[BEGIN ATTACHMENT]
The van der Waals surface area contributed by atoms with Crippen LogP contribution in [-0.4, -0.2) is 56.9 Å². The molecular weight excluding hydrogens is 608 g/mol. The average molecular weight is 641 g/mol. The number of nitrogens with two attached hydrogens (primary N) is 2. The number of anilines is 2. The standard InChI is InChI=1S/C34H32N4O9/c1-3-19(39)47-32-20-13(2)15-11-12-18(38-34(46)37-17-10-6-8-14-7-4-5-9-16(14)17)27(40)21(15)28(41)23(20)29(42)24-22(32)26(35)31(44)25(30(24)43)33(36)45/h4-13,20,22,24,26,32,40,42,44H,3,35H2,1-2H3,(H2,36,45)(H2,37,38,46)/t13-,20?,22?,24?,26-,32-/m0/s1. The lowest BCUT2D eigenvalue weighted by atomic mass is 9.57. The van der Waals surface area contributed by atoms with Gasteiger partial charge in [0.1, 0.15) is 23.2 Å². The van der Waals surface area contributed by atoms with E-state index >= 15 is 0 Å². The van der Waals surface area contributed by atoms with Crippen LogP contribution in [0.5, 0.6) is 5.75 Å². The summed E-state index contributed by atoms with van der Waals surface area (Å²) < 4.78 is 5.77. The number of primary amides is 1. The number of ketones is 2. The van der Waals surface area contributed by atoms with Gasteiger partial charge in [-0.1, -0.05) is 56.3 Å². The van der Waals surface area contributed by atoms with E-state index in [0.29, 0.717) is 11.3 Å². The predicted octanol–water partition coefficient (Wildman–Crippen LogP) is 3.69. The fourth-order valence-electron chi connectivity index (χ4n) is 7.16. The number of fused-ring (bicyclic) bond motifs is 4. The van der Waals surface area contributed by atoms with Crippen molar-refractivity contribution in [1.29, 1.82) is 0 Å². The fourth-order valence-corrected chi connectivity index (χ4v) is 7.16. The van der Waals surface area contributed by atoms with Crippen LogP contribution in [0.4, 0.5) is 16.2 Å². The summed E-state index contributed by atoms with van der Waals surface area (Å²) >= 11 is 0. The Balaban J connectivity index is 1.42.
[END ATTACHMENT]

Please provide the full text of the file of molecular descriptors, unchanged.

The van der Waals surface area contributed by atoms with Crippen LogP contribution in [-0.4, -0.2) is 56.9 Å². The molecular weight excluding hydrogens is 608 g/mol. The average molecular weight is 641 g/mol. The number of nitrogens with two attached hydrogens (primary N) is 2. The number of anilines is 2. The standard InChI is InChI=1S/C34H32N4O9/c1-3-19(39)47-32-20-13(2)15-11-12-18(38-34(46)37-17-10-6-8-14-7-4-5-9-16(14)17)27(40)21(15)28(41)23(20)29(42)24-22(32)26(35)31(44)25(30(24)43)33(36)45/h4-13,20,22,24,26,32,40,42,44H,3,35H2,1-2H3,(H2,36,45)(H2,37,38,46)/t13-,20?,22?,24?,26-,32-/m0/s1. The lowest BCUT2D eigenvalue weighted by atomic mass is 9.57. The van der Waals surface area contributed by atoms with Gasteiger partial charge in [0.1, 0.15) is 23.2 Å². The van der Waals surface area contributed by atoms with E-state index >= 15 is 0 Å². The van der Waals surface area contributed by atoms with Crippen LogP contribution in [0.5, 0.6) is 5.75 Å². The summed E-state index contributed by atoms with van der Waals surface area (Å²) < 4.78 is 5.77. The number of primary amides is 1. The number of ketones is 2. The van der Waals surface area contributed by atoms with Gasteiger partial charge in [-0.1, -0.05) is 56.3 Å². The van der Waals surface area contributed by atoms with E-state index in [0.29, 0.717) is 11.3 Å². The predicted octanol–water partition coefficient (Wildman–Crippen LogP) is 3.69. The fourth-order valence-electron chi connectivity index (χ4n) is 7.16. The number of fused-ring (bicyclic) bond motifs is 4. The van der Waals surface area contributed by atoms with Crippen molar-refractivity contribution in [1.29, 1.82) is 0 Å². The fourth-order valence-corrected chi connectivity index (χ4v) is 7.16. The van der Waals surface area contributed by atoms with Crippen LogP contribution in [0.4, 0.5) is 16.2 Å². The summed E-state index contributed by atoms with van der Waals surface area (Å²) >= 11 is 0. The Balaban J connectivity index is 1.42.